|Year : 2018 | Volume
| Issue : 1 | Page : 26-31
Haemoglobin F and A2 profiles among sickle cell anaemia patients in Lagos State University Teaching Hospital (LASUTH), Nigeria
Akinsegun Akinbami1, Ebele Uche1, Adedoyin Dosunmu1, Bodunrin Osikomaiya2, Adewumi Adediran3, John-Olabode Sarah3, Oluwole Esther4, Mulikat Badiru5, Rafat Bamiro5
1 Department of Hematology and Blood Transfusion, Lagos State University, College of Medicine, Ikeja, Lagos, Nigeria
2 Department of Haematology and Blood Transfusion, Gbagada General Hospital, Lagos, Nigeria
3 Department of Haematology and Blood Transfusion, College of Medicine, University of Lagos, Lagos, Nigeria
4 Department of Community Health and Primary Health Care, College of Medicine, University of Lagos, Idiaraba, Lagos, Nigeria
5 Department of Haematology and Blood Transfusion, Lagos State University Teaching Hospital, Ikeja, Lagos, Nigeria
|Date of Web Publication||11-Jun-2018|
Dr. Akinsegun Akinbami
Department of Hematology and Blood Transfusion, Lagos State University, College of Medicine, PMB 21266, Ikeja, Lagos, Lagos State
Source of Support: None, Conflict of Interest: None
Background: The choice of high-performance liquid chromatography (HPLC) to measure HbF and HbA2in sickle cell disease patients is regarded as a method of choice by many researchers. This study was aimed at using HPLC in determining the mean and gender-specific reference values of HbF and HbA2in sickle cell anemia (SCA) population and bringing to fore all associated implications. Materials and Methods: This was a cross-sectional, retrospective, descriptive study involving SCA patients. All case notes containing HPLC hemoglobin quantification reports were reviewed to extract the percentages of HbA2, HbF, and HbS of patients. The demographic data of individual patients were also obtained from the records. Data were analyzed with IBM SPSS Statistics for Windows, Version 20.0 Armonk, New York, USA. Results: A total of 100 participants' records were reviewed consisting of 40 (40%) males and 60 (60%) females. The overall mean age (±standard deviation [SD]) of participants was 25.89 years ±9.34. The overall mean HbF and HbA2were 6.94% ±5.05 and 3.75% ±0.74, respectively. Thirty percent had HbF <3%, whereas 34% of them had elevated HbA2level >4%. The mean (±SD) HbF and HbA2for both males and females were 6.97% ±5.45 and 3.68% ±0.58, 6.92% ±4.87, and 3.80% ±0.83, respectively. Conclusions: Thirty percent of the study participants had HbF <3%, whereas 34% of them had elevated HbA2level >4% and could indeed be carrying beta thalassemia trait with the sickle cell gene.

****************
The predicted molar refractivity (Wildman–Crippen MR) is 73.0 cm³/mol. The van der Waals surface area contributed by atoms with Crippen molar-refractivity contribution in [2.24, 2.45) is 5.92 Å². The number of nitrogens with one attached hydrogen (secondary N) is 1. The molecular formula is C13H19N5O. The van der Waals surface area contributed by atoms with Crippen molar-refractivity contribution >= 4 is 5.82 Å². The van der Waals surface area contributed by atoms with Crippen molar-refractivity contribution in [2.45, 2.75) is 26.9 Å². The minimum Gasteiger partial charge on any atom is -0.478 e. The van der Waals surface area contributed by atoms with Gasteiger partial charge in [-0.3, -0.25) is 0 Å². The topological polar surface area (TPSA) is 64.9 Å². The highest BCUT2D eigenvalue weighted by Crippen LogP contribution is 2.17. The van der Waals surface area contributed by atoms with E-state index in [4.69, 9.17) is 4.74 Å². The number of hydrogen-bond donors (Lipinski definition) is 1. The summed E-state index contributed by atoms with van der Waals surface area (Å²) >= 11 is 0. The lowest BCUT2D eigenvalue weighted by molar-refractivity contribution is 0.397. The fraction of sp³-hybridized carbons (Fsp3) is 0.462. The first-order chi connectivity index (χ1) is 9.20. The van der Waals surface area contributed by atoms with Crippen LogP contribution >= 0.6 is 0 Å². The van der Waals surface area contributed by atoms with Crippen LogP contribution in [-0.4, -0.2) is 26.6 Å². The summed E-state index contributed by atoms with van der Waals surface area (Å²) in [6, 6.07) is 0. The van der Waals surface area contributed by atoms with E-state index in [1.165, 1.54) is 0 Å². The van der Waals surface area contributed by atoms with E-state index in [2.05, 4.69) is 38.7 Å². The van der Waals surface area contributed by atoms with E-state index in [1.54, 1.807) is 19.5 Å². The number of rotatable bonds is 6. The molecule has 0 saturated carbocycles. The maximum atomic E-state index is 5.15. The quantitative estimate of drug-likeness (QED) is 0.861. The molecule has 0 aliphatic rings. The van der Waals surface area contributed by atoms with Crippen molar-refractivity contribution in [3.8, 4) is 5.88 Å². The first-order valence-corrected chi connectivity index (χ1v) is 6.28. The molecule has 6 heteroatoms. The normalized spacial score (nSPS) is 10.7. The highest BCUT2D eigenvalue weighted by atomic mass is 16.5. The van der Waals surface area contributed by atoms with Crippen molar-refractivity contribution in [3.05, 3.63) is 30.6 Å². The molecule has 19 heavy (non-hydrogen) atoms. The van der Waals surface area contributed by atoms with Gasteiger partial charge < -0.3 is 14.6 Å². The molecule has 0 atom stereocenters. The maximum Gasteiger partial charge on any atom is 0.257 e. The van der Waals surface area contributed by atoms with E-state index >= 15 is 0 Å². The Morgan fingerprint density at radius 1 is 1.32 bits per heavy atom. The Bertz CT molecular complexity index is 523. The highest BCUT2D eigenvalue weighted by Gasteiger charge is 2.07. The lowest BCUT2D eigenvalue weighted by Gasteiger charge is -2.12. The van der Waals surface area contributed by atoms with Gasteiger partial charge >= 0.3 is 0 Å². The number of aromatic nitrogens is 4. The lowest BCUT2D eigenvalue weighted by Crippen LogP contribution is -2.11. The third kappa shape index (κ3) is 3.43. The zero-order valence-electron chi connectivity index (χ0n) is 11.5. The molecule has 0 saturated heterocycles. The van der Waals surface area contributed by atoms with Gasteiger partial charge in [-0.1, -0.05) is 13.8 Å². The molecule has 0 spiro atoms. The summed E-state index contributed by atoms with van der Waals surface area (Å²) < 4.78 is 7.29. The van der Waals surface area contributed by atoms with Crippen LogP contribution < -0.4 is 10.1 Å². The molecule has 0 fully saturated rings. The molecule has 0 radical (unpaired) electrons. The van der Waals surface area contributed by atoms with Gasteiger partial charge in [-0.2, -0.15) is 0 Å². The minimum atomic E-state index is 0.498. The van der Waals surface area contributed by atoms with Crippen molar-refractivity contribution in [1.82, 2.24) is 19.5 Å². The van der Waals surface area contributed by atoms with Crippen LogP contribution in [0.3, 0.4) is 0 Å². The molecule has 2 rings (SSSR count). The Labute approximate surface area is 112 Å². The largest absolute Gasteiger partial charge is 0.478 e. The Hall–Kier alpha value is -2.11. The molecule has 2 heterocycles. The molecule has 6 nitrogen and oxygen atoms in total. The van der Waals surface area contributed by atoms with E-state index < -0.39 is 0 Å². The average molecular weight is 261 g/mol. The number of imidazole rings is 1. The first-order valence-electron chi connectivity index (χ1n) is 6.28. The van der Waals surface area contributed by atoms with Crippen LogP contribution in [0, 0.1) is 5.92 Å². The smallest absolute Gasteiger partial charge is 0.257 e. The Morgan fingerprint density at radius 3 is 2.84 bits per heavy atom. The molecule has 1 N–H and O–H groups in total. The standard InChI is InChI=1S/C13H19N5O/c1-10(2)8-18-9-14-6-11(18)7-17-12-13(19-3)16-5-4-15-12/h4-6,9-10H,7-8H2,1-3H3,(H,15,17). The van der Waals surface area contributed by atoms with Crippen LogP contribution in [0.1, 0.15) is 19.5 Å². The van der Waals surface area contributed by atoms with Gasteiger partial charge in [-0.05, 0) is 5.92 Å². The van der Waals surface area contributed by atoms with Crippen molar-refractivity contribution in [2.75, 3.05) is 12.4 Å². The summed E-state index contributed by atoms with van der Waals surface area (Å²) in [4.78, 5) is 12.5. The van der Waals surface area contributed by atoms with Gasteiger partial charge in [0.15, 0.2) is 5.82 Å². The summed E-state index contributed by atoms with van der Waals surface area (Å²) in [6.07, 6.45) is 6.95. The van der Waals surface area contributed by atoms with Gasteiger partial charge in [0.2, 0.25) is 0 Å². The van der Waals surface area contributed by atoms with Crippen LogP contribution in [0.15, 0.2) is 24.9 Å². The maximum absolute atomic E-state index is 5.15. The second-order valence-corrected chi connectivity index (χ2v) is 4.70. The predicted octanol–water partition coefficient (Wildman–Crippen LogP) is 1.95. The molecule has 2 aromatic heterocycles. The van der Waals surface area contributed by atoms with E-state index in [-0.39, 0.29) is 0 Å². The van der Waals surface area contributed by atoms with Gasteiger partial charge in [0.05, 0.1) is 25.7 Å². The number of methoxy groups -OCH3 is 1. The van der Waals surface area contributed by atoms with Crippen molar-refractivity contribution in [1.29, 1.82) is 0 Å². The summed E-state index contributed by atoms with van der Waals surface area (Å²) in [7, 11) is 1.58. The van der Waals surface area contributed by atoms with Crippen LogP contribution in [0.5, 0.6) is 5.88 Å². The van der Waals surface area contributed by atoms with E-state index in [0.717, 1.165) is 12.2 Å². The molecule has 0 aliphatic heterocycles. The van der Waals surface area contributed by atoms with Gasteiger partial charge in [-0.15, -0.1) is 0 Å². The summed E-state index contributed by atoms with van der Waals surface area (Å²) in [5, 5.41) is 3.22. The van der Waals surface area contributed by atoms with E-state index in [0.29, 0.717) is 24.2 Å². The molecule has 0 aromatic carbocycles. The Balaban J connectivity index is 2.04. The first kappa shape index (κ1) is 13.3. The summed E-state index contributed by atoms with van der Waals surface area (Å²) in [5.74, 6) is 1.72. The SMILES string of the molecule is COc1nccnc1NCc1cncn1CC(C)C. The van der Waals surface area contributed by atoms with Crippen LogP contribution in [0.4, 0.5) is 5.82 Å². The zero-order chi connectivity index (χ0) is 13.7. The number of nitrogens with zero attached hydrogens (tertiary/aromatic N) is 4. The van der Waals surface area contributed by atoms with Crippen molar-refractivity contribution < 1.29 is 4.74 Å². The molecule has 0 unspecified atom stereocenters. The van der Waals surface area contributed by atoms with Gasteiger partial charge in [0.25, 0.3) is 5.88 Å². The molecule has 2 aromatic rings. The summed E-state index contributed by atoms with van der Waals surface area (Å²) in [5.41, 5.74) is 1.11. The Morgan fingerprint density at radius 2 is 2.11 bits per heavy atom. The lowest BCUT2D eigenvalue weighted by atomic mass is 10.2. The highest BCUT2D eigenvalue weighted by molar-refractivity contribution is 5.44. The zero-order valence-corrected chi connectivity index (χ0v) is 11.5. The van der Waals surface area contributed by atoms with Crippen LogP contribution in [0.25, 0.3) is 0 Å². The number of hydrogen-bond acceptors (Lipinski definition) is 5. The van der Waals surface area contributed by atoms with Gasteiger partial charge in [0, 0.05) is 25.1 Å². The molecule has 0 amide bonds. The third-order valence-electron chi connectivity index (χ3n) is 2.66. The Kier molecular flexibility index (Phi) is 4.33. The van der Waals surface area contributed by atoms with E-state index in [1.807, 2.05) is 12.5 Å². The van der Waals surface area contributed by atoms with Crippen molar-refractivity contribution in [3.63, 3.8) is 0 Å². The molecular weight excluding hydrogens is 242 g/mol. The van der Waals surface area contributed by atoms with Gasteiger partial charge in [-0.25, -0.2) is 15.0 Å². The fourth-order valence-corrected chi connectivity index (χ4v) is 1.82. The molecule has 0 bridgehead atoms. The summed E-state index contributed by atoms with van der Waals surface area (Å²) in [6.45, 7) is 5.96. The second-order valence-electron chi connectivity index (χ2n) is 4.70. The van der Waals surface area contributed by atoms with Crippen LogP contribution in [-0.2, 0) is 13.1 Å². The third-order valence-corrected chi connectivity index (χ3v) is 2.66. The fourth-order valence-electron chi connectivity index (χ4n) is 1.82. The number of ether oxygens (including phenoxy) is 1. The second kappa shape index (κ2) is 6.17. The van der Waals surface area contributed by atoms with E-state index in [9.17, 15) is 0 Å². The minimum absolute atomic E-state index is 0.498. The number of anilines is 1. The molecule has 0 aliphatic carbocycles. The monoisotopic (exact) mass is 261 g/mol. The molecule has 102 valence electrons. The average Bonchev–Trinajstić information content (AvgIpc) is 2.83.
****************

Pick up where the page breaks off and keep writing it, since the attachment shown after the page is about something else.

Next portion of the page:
Keywords: Hemoglobin profiles, HbA2, HbF, high-performance liquid chromatography, sickle cell anemia
|How to cite this article:|
Akinbami A, Uche E, Dosunmu A, Osikomaiya B, Adediran A, Sarah JO, Esther O, Badiru M, Bamiro R. Haemoglobin F and A2 profiles among sickle cell anaemia patients in Lagos State University Teaching Hospital (LASUTH), Nigeria. Ann Trop Pathol 2018;9:26-31
|How to cite this URL:|
Akinbami A, Uche E, Dosunmu A, Osikomaiya B, Adediran A, Sarah JO, Esther O, Badiru M, Bamiro R. Haemoglobin F and A2 profiles among sickle cell anaemia patients in Lagos State University Teaching Hospital (LASUTH), Nigeria. Ann Trop Pathol [serial online] 2018 [cited 2019 Aug 20];9:26-31. Available from: http://www.atpjournal.org/text.asp?2018/9/1/26/234157
| Introduction|| |
Sickle cell anemia (SCA) is common in Nigeria with prevalence values ranging from 2% to 3% of the 140 million populations.
SCA is characterized by an abnormal hemoglobin structure consequent on replacement of adenine with thymine on the β-globin gene resulting in valine replacing glutamic acid on the β chain of the hemoglobin structure. Co-inheritance of α-thalassemia gene with SCA causes a reduction in mean corpuscular hemoglobin concentration which inhibits hemoglobin S polymerization, thus causing an increase in hemoglobin levels which may increase blood viscosity in SCA. Conversely, co-inheritance of β thalassemia gene with SCD impacts negatively on disease severity.